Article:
The remaining adjourned games consequently had no influence upon the placing of the first two players, and Baratz accordingly conceded a draw to Borovsky when he had good winning chances. He continued his game with Seitz, and reduced it to a simple forced win in a Rook ending, but then suddenly agreed to a draw! It was felt by some of the competitors that Morrison might have deferred his London appointment in order to finish his games and make it fairer for the other competitors. In Section A Alekhine and Thomas were first and second respectively.

The two sections showed a marked disparity in playing strength, but this was partly the fault of the unforeseen withdrawals occasioned by the General Strike. It was unfortunate that the two strongest players, Alekhine and Thomas, were placed in the same preliminary section. They both played very fine chess and stood out head and shoulders above the opposition. Alekhine played very easily without indulging in any of his famous combinations—he merely won a Pawn or the Exchange, and then with a few crisp blows reduced the game to a simple end-game. Thomas evidently found his practice at Weston of service and his return to his old form was particularly gratifying to his admirers. His play was as sound as ever, and quite free from the occasional blunders of the previous tournament.

Kahn is an attacking player with wide theoretical knowledge, who handles combinations with considerable ingenuity; were he less nervous he would do better in tournaments. Goldstein played in-and-out chess, and although the time-limit was reduced to 17 moves an hour he was frequently in clock trouble. Landau will probably do better with more experience ; he gained two very effective victories. Reid came in at the last moment as a substitute, and was greatly handicapped by his necessary duties as Conductor of the tournament; but in several of his games he showed that with more experience and practice he will greatly improve. Of Dawbarn it is sufficient to say that he very obligingly came forward to fill a late vacancy, and that he would have done better had he not delayed the development of his pieces so much.

The players in Section B were all of approximately equal strength, and a very keen struggle, not untinged by the influence of blunders, ensued. The British players fully held their own and none of the foreign masters had an easy task before them. The large number of adjourned games bears witness to the equality of playing strength of all the competitors, and until the last rounds had been played it was impossible to predict with certainty what might happen. After the last round Saunders had 3 with an adjourned game to finish against Baratz; Colle had 2½ with Borovsky, Buerger and Morrison to play; Borovsky had 2½ with Colle and Baratz to play and Baratz had 1½ with Seitz and Borovsky. The exciting finish is described above.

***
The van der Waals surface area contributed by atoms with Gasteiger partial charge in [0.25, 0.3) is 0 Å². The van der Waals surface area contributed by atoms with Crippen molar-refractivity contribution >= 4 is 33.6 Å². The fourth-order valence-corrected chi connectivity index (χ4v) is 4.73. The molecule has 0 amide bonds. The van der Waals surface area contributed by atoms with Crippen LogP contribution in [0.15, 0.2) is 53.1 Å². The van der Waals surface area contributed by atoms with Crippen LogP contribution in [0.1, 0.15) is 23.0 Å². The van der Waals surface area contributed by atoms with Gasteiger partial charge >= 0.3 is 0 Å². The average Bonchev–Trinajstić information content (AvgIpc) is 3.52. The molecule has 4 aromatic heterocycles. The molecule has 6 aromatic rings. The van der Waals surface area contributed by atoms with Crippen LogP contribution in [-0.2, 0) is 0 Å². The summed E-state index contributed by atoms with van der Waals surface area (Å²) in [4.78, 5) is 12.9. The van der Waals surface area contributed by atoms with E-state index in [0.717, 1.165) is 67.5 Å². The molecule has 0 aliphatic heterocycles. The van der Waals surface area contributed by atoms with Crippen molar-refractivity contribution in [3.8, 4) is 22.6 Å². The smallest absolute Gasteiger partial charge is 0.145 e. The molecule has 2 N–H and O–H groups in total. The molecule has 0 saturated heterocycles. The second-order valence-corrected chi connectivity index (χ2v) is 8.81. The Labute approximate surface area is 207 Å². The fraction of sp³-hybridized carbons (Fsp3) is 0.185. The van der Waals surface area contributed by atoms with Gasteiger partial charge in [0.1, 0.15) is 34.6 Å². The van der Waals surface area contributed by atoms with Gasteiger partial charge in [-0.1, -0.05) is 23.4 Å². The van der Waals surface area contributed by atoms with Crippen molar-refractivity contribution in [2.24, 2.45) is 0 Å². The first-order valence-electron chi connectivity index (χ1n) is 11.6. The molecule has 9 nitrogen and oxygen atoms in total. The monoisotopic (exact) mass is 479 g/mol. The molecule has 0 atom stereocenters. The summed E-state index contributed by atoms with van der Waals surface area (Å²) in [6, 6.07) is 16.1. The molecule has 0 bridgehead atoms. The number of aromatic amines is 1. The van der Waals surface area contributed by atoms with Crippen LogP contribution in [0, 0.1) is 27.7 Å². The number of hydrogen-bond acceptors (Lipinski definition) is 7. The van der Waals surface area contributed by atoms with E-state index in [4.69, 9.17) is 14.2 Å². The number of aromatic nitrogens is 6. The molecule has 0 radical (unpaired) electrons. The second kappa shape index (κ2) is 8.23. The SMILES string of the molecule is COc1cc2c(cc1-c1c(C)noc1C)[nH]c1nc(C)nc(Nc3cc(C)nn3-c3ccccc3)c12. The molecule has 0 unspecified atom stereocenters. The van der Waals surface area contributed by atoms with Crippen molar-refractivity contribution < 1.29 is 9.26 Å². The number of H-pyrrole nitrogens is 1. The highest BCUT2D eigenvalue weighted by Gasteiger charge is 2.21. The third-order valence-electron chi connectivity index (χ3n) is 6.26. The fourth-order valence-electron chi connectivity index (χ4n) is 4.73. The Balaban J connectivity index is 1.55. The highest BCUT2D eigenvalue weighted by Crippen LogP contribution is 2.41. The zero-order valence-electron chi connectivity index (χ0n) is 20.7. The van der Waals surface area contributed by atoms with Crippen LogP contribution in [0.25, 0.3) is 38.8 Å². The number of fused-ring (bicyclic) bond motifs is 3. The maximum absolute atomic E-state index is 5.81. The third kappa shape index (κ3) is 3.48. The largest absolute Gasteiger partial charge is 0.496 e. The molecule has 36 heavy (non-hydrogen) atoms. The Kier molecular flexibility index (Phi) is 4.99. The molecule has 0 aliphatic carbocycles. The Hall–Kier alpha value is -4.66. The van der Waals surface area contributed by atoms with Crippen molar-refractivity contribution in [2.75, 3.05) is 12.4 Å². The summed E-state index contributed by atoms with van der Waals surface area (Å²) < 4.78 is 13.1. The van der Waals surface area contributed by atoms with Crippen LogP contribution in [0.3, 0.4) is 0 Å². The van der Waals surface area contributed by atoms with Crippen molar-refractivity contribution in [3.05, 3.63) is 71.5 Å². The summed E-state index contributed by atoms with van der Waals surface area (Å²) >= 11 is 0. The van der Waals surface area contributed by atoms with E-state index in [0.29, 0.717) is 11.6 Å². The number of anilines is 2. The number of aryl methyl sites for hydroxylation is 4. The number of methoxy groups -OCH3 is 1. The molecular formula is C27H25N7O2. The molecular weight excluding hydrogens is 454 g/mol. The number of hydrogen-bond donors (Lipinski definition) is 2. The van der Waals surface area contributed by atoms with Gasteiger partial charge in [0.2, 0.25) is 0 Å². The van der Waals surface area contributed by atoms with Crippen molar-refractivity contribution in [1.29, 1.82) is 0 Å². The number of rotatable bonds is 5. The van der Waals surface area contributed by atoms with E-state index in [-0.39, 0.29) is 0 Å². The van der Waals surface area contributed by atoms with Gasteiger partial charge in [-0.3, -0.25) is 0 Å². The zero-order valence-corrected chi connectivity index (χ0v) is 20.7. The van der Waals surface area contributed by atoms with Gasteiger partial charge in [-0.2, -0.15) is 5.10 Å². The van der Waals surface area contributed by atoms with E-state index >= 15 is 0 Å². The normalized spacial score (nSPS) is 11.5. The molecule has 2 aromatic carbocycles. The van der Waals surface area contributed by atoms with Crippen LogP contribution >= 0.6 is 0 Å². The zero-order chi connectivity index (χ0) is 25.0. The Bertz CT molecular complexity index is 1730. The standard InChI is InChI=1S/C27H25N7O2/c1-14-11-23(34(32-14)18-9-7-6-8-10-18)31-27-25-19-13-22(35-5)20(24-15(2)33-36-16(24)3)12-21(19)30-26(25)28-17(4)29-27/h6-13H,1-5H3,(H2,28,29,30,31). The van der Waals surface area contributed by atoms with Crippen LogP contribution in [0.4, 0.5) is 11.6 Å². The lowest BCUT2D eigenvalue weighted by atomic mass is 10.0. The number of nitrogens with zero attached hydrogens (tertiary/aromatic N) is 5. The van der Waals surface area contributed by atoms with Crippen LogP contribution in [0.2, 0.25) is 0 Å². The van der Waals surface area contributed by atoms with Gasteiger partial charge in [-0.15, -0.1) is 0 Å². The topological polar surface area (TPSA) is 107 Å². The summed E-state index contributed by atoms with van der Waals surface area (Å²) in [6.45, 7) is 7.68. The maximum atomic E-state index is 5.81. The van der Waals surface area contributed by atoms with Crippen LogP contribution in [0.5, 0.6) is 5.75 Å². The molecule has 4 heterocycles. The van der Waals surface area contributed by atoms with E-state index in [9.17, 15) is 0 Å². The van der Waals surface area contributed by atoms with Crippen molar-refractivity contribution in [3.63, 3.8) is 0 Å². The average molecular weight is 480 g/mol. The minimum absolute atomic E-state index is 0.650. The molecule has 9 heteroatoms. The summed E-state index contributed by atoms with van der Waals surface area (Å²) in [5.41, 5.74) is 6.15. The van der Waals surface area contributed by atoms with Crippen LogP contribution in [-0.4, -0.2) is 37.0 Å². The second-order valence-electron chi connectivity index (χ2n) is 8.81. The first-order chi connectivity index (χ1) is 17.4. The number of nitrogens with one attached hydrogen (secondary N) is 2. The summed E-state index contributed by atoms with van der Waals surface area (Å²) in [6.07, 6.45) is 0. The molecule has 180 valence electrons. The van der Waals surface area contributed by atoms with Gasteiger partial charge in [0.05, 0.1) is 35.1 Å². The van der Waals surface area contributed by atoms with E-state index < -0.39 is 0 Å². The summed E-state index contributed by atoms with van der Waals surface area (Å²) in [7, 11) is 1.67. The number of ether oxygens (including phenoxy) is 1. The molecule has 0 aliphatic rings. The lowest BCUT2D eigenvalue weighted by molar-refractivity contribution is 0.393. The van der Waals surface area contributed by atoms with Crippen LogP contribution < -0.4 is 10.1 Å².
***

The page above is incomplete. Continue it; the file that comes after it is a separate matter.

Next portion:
Saunders had a little good fortune, but a player must be on the alert to seize any chances which may come along, and he certainly missed a win against Seitz. When having the inferior position, he displayed a dour pertinacity which earned him several points. He was only able to terminate a single game within 4 hours play, all the others running into 50 or more moves. It is noteworthy that he won most games in his section.

Colle also had luck against Morrison, as had the game been played out he could hardly have expected more than a draw. He had two good games against Saunders and Baratz, but scarcely played up to his recent form.

Seitz owed his comparatively high position to good fortune also, but he was out of the running for the first prizes almost from the commencement. He did not play well, having the inferior game against all the British players.

Znosko-Borovsky played hard chess without risking very much, excepting that he conducted a King-side attack in first-class style against Morrison.

Baratz is a very imaginative player who would have done better had he made a better start. He has a very quick sight of the board, and won several lightning tournaments. It was observed that all the foreign flayers without exception were in full touch with the latest developments of current theory.

Buerger had no luck, having the better game against Borovsky and equality against Saunders and Baratz. He played the games in first-class style until he got an advantage, and then relaxed, but as this is his first open tournament he should do better another time, when he has learnt to control his clock better. It will be observed that he was the only player to defeat Colle and Seitz. His style was favourably commented on by the masters.

Morrison is another player who has shown great improvement recently and, could he curb a certain impetuosity still noticeable in his play, would do much better. He puzzled several of his opponents by his unusual openings and defences, and as he keeps in touch with the latest literature and invokes the aid of several first-class players in his own analyses, we expect great things of him in the future.

Play-Offs (28-29 May)

In the finals for the first two prizes Alekhine played a match of three games with Colle, but as he won the first two games a third game was not necessary.